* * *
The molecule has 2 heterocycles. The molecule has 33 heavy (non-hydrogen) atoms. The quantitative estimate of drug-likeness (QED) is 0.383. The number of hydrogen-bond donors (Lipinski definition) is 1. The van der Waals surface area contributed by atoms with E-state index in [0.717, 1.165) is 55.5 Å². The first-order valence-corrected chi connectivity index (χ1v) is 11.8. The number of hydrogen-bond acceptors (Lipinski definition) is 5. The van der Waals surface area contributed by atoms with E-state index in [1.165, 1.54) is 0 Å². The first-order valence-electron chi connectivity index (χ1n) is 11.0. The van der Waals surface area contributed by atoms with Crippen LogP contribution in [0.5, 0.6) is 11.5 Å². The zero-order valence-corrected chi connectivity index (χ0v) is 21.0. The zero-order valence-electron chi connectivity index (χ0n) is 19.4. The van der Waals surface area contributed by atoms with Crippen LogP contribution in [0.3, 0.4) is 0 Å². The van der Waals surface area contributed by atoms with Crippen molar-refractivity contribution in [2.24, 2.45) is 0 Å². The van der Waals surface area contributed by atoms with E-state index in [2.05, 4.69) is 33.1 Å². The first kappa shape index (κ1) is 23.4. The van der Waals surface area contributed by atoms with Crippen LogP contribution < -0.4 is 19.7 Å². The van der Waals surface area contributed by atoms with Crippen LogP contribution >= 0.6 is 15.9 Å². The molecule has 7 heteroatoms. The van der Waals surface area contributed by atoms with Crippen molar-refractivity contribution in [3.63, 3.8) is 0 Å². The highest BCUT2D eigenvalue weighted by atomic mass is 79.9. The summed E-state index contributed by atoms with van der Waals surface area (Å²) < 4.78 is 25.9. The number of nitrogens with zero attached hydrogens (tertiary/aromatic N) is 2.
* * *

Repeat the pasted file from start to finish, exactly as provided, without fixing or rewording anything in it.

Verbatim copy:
The molecule has 2 heterocycles. The molecule has 33 heavy (non-hydrogen) atoms. The quantitative estimate of drug-likeness (QED) is 0.383. The number of hydrogen-bond donors (Lipinski definition) is 1. The van der Waals surface area contributed by atoms with E-state index in [0.717, 1.165) is 55.5 Å². The first-order valence-corrected chi connectivity index (χ1v) is 11.8. The number of hydrogen-bond acceptors (Lipinski definition) is 5. The van der Waals surface area contributed by atoms with E-state index in [1.165, 1.54) is 0 Å². The first-order valence-electron chi connectivity index (χ1n) is 11.0. The van der Waals surface area contributed by atoms with Crippen LogP contribution in [0.5, 0.6) is 11.5 Å². The zero-order valence-corrected chi connectivity index (χ0v) is 21.0. The zero-order valence-electron chi connectivity index (χ0n) is 19.4. The van der Waals surface area contributed by atoms with Crippen LogP contribution in [0.3, 0.4) is 0 Å². The van der Waals surface area contributed by atoms with Crippen molar-refractivity contribution in [2.24, 2.45) is 0 Å². The van der Waals surface area contributed by atoms with E-state index in [2.05, 4.69) is 33.1 Å². The first kappa shape index (κ1) is 23.4. The van der Waals surface area contributed by atoms with Crippen LogP contribution < -0.4 is 19.7 Å². The van der Waals surface area contributed by atoms with Crippen LogP contribution >= 0.6 is 15.9 Å². The molecule has 7 heteroatoms. The van der Waals surface area contributed by atoms with Crippen molar-refractivity contribution in [3.63, 3.8) is 0 Å². The highest BCUT2D eigenvalue weighted by atomic mass is 79.9. The summed E-state index contributed by atoms with van der Waals surface area (Å²) < 4.78 is 25.9. The number of nitrogens with zero attached hydrogens (tertiary/aromatic N) is 2.